Acylation modifications play a central role in biological and physiological processes. Across a range of biomolecules from phospholipids to triglycerides to proteins, introduction of a hydrophobic acyl chain can dramatically alter the biological function and cellular localization of these substrates. Amongst the enzymes catalyzing these modifications, the membrane bound O-acyltransferase (MBOAT) family occupies an intriguing position as the combined substrate selectivities of the various family members span all three classes of these biomolecules. MBOAT-dependent substrates are linked to a wide range of health conditions including metabolic disease, cancer, and neurodegenerative disease. Like many integral membrane proteins, these enzymes have presented challenges to investigation due to their intractability to solubilization and purification. However, over the last several years new solubilization approaches coupled with computational modeling, crystallography, and cryoelectron microscopy have brought an explosion of structural information for multiple MBOAT family members. These studies enable comparison of MBOAT structure and function across members catalyzing modifications of all three substrate classes, revealing both conserved features amongst all MBOATs and distinct architectural features that correlate with different acylation substrates ranging from lipids to proteins. We discuss the methods that led to this renaissance of MBOAT structural investigations, our new understanding of MBOAT structure and implications for catalytic function, and the potential impact of these studies for development of new therapeutics targeting MBOAT-dependent physiological processes.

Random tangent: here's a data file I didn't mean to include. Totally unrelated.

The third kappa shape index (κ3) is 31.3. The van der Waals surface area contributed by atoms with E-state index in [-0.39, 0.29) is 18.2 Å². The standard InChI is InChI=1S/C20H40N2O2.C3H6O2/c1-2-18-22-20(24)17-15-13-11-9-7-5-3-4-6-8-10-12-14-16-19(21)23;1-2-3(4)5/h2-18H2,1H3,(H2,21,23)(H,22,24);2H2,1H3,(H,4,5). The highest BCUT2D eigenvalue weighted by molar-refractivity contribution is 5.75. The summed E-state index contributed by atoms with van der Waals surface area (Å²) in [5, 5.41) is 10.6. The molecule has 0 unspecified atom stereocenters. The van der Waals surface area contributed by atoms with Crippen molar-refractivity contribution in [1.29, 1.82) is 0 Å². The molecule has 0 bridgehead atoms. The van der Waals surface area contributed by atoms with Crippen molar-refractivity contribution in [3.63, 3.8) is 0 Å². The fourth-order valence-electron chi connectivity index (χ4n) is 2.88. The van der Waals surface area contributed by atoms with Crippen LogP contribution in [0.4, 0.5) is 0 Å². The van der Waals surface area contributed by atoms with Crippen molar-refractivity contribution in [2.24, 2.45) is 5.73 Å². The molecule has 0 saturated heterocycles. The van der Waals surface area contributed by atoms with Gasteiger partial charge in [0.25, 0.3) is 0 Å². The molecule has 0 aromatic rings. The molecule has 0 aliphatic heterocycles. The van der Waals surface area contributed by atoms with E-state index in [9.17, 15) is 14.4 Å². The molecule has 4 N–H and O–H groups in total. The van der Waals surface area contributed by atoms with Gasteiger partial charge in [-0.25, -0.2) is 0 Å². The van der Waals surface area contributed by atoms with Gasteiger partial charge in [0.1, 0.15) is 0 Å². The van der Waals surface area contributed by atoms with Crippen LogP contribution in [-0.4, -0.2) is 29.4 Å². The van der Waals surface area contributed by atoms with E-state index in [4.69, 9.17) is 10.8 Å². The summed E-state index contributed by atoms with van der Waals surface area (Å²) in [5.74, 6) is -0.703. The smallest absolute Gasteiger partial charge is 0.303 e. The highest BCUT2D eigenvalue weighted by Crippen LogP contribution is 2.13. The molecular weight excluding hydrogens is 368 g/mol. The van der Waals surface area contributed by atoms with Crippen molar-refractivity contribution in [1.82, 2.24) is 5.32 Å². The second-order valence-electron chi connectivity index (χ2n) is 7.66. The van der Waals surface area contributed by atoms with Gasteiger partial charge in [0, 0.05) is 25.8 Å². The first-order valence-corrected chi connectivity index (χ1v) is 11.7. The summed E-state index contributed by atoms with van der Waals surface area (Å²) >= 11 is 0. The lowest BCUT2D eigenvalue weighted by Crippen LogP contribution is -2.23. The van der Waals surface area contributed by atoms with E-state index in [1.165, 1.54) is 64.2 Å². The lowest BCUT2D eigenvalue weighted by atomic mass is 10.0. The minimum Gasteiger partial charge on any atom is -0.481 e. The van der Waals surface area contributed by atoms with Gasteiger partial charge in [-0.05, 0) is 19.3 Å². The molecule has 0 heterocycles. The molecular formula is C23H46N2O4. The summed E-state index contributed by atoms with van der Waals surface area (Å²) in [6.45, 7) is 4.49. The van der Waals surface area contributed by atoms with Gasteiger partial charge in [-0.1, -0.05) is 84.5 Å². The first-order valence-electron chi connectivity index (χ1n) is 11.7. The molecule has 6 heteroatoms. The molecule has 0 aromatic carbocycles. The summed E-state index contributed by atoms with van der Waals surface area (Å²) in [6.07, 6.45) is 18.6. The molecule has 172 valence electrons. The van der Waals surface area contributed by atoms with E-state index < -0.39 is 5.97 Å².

- MBOAT fold
- computational structure prediction
- cryoelectron microscopy
- membrane-bound O-acyltransferase
ASJC Scopus subject areas
- Physiology (medical)